Aromatherapy: Bergamot

Have you ever enjoyed a cup of Earl Grey tea? What makes this tea unique is the addition of bergamot essential oil, which flavors many beverages and candies. Bergamot’s deep citrusy fragrance is also a popular component of men’s fragrances, and widely used in aromatherapy.

A small citrus tree originally from tropical Asia, it produces the round, green fruit whose oils are expressed from the rinds before ripening. While not edible or pretty, they smell truly wonderful!


The green-tinted oil gained favor only after the tree was brought to Bergamot, Italy, in the fifteenth century. There it was used to treat fevers, malaria, and intestinal worms. It now is also grown in the warm climates of California, Florida, and the Caribbean.

According to legend, Christopher Columbus brought the tree to the Caribbean, where it was popularly used in voodoo practices to protect one from misfortune. Columbus may have had his own reasons for traveling with bergamot. Carrying the dried fruit in your pocket was thought to keep travelers safe on their journeys and soothe the stress of traveling.

Modern aromatherapists suggest placing a few drops of bergamot on a cloth and carrying it in your pocket or travel bag. Sniff the scented cloth while traveling to reduce stress, depression, anxiety, or insomnia.

Principal constituents of bergamot: Linalyl acetate, linalol, and up to 300 other components, including bergapten.

Scent of bergamot: The fragrance is fresh, green, fruity, and cleanly refreshing, but slightly spicy and balsamic compared with other citruses. It mixes well with other scents, mellowing the overall fragrance while adding richness.

Therapeutic properties of bergamot: Antiseptic, anti-inflammatory, antidepressant, antiviral, antibiotic.

Uses for bergamot: Bergamot fights several viruses, including those that cause flu, herpes, shingles, and chicken pox. Due to its versatile antibiotic properties, it also treats bacterial infections of the urinary system, mouth, and throat and a variety of skin conditions, including eczema. The best way to use it is diluted in a salve or massage oil that is applied externally over the afflicted area.

As a natural deodorant, it not only provides a pleasant scent, but it kills bacteria that are responsible for odor. Add 30 drops to half a cup of cornstarch or arrowroot powder for body powder or ten drops per ounce to witch hazel solution from the drugstore for an instant deodorant. Bergamot is second only to lavender in its ability to relax brain waves when sniffed.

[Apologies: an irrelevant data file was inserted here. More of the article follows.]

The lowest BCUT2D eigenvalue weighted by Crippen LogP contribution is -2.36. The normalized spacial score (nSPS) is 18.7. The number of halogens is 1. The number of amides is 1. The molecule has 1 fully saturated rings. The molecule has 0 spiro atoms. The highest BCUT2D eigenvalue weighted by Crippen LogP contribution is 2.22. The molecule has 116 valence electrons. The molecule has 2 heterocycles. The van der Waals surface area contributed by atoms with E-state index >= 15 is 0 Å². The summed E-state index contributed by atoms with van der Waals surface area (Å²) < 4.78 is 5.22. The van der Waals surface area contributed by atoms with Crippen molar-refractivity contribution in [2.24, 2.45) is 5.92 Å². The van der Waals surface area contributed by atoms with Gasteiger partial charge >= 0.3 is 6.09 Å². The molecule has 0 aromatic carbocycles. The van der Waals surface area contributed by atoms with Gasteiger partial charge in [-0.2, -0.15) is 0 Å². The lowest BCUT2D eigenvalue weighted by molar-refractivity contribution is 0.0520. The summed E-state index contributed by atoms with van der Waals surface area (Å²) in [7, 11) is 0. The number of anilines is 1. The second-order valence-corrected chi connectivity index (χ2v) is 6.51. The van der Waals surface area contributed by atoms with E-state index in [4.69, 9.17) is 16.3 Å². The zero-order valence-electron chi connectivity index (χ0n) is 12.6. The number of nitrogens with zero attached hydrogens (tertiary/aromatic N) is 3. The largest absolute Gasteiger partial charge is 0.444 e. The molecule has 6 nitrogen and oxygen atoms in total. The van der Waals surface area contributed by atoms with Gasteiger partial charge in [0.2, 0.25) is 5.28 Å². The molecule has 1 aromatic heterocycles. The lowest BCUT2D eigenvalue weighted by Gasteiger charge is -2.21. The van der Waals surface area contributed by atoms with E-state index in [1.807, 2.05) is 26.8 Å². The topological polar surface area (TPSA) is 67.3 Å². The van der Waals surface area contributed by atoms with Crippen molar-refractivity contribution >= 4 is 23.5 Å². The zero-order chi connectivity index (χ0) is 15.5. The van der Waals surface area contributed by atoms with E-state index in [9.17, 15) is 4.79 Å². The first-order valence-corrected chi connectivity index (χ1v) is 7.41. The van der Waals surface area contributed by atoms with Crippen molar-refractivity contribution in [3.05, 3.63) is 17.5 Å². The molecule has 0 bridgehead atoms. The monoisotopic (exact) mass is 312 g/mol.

Warnings for bergamot: Due to bergapten, bergamot can be photosensitizing, causing abnormal skin pigmentation when used externally by sensitive individuals who then go out in the sun. A bergapten-free essential oil is available; this should be noted on the bottle. While it may sound appealing to make your own Earl Grey tea, leave that up to the experts; they add only the tiniest amount of essential oil to the tea leaves in a quantity that is safe to ingest.


To learn more about Aromatherapy and other alternative medicines, see:

  • Aromatherapy: Learn about aromatherapy, how it works, what part essential oils play, and how to use aromatherapy.
  • Essential Oils Profiles: We have collected profiles of dozens of plants that are used to produce essential oils. On these pages, you will learn the properties and preparations for the most popular essential oils.
  • How to Treat Common Conditions With Aromatherapy: Aromatherapy can be used to treat a number of conditions, from asthma to depression to skin problems. Here you will learn how to treat some common medical problems with aromatherapy.
  • Home Remedies: We have gathered over a hundred safe, time-tested home remedies for treating a wide variety of medical complaints yourself.
  • Herbal Remedies: Herbal remedies and aromatherapy can be very similar, and they stem from similar historic roots. On this page, you will find all of our herb profiles and instructions for treating medical problems with herbal remedies.

ABOUT THE AUTHOR: Kathi Keville is director of the American Herb Association and editor of the American Herb Association Quarterly newsletter. A writer, photographer, consultant, and teacher specializing in aromatherapy and herbs for over 25 years, she has written several books, including Aromatherapy: The Complete Guide to the Healing Art and Pocket Guide to Aromatherapy, and has written over 150 articles for such magazines as New Age Journal, The Herb Companion, and New Herbal Remedies. This information is solely for informational purposes. IT IS NOT INTENDED TO PROVIDE MEDICAL ADVICE. Neither the Editors of Consumer Guide (R), Publications International, Ltd., the author nor publisher take responsibility for any possible consequences from any treatment, procedure, exercise, dietary modification, action or application of medication which results from reading or following the information contained in this information. The publication of this information does not constitute the practice of medicine, and this information does not replace the advice of your physician or other health care provider. Before undertaking any course of treatment, the reader must seek the advice of their physician or other health care provider.